Madeleine 'died in her bedroom'

MADELEINE McCann was not kidnapped but died in her bedroom as a result of negligence or murder, it was claimed yesterday.

In a dramatic development, Portuguese detectives are to re-interview her parents, Kate and Gerry McCann, together with six friends who dined together at a restaurant near the McCanns' holiday apartment on the night she disappeared, senior police sources were quoted as saying.

And, according to reports, the friends have all been placed under surveillance by British police, following a request from their Portuguese counterparts.

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The investigation took an unexpected turn earlier this week following the reported discovery of blood specks, suspected to be from Madeleine, on the walls of her bedroom in the Algarve resort of Praia da Luz.

A UK sniffer-dog team, which it is believed picked up the scent on Monday, reportedly checked cars used by the McCanns and their friends, David and Dr Fiona Payne, Russell O'Brien and partner Jane Tanner, and Matthew and Rachel Oldfield.

Portuguese newspapers reported detectives suspect the four-year-old was not abducted, but was accidentally killed in the holiday flat on 3 May.

Last night, a statement from a Portuguese police spokesman

said: "There are some indications she had not been alive when she was taken."

But he added the theory that she was alive when she was taken could not be discounted. He said other people could be interviewed by the end of the week.

Diario De Noticias, a respected broadsheet, said Portuguese detectives had known for the past month that Madeleine had died on 3 May, and it said they had "definitively abandoned" the kidnapping theory.

The newspaper Jornal De Noticias reported that one sniffer dog detected traces of blood on a wall at the family apartment, while another dog picked up the scent of a dead body. The blood traces are being examined by DNA specialists and tested against Madeleine's genetic profile.

The Jornal De Noticias reported: "The discoveries made by the sniffer dogs strongly support the theory that [Madeleine] died in her parents' hotel room, either - as Portuguese detectives believe - the victim of an unexplained accident, or the victim of a crime. The theory that she was kidnapped seems more and more remote."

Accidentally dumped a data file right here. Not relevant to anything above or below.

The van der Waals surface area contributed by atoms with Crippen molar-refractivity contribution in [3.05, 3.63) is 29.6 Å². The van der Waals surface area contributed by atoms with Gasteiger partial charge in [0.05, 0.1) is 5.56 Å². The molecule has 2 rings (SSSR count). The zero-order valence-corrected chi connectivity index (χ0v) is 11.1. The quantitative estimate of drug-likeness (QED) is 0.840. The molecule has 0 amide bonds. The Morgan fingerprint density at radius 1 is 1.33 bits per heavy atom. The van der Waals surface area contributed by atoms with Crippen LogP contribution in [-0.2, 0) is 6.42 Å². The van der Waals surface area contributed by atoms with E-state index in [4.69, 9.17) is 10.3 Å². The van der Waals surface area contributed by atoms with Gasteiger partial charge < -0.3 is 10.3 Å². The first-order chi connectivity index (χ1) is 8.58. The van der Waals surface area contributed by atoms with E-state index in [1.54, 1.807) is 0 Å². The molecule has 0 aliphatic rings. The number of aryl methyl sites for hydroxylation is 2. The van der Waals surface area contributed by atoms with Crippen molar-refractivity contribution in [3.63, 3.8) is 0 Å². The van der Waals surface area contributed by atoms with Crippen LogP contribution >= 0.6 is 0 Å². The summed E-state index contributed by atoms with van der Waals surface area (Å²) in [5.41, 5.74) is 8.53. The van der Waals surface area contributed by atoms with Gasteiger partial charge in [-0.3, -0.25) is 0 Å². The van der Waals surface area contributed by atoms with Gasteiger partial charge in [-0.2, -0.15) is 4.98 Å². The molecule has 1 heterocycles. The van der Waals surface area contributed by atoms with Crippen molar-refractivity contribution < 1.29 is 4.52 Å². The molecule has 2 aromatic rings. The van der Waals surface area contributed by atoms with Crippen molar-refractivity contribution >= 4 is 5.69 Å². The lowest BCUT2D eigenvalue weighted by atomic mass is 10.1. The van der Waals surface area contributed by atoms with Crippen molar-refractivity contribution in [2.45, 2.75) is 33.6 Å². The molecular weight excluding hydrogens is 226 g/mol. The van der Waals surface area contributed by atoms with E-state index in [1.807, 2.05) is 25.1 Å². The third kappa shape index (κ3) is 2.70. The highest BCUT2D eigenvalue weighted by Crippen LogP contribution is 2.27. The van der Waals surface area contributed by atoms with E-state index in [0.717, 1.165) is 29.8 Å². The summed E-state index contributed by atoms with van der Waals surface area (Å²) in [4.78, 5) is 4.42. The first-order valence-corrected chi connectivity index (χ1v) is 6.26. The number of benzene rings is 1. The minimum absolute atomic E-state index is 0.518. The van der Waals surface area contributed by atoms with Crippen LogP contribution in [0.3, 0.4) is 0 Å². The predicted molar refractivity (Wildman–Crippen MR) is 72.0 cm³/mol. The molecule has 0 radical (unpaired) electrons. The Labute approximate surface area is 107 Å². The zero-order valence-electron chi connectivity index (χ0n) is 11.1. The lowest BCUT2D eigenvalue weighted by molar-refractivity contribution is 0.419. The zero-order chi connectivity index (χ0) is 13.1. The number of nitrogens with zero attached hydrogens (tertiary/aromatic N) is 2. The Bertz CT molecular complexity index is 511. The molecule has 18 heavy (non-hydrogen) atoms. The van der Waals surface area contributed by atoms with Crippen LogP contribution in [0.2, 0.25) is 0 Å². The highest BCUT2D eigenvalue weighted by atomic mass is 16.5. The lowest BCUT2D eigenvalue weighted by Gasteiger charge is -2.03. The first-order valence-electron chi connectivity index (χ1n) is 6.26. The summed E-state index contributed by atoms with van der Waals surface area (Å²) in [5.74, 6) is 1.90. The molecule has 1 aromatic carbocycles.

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Chief Inspector Olegario Sousa, of the investigative Policia Judiciara, said it was the "official position" that the McCanns were not suspects.

The sniffer-dog team, believed to be from Leicestershire Police, is trying to establish whether the scent in the room could be tracked to any other location. It spent several hours on Monday in a sealed-off underground car park in Lagos, five miles from Praia da Luz.

Last night, Madeleine's parents reaffirmed their belief that their daughter was still alive. A spokeswoman for the McCanns, from Rothley, Leicestershire, said they found some of the articles "very hurtful".

The couple said they continued to "hope and pray" for a breakthrough in the investigation "every single day".

Asked about the reports that blood was found in the flat, Mr McCann, a cardiologist originally from Glasgow, said he could not comment on details of the police inquiry, and added:

"We would never jeopardise the investigation. It's critical for people to realise that.

"On numerous occasions Portuguese police have assured us they were looking for Madeleine alive and not Madeleine having been murdered," he said.

"I don't know of any information that's changed that."

Fresh concerns over handling of case by local police

IT IS a case that has captured the imagination of the world's media, striking fear into the heart of every parent.

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But as the 100-day marker of Madeleine McCann's disappearance approaches, reports that it took detectives 13 weeks to uncover vital forensic evidence have cast a shadow over Portuguese investigators.

The police handling of the investigation has come under renewed scrutiny, with reports that traces of blood lay undetected in the McCanns' holiday flat for more than three months.

Experts claim Portuguese police have failed Madeleine, with accusations of gross incompetence levelled at those leading the inquiry.

Mark Williams Thomas, a former British detective who worked on the Sarah Payne inquiry, said: "It is great British police have carried out a review, but you have to ask why it has taken three months to happen. It makes a mockery of the Portuguese investigation.

"The longer you leave it, the harder it is to obtain evidence."

From the outset, concerns were raised about the ability of the Portuguese authorities to deal with an inquiry of this magnitude. Chief Inspector Olegario Sousa, right, of the Policia Judiciara, had to face an increasingly hostile press, who were desperate for a fresh development in the case.

Detectives have been accused of many errors, including a failure to "lock down" the resort immediately after Madeleine was reported missing.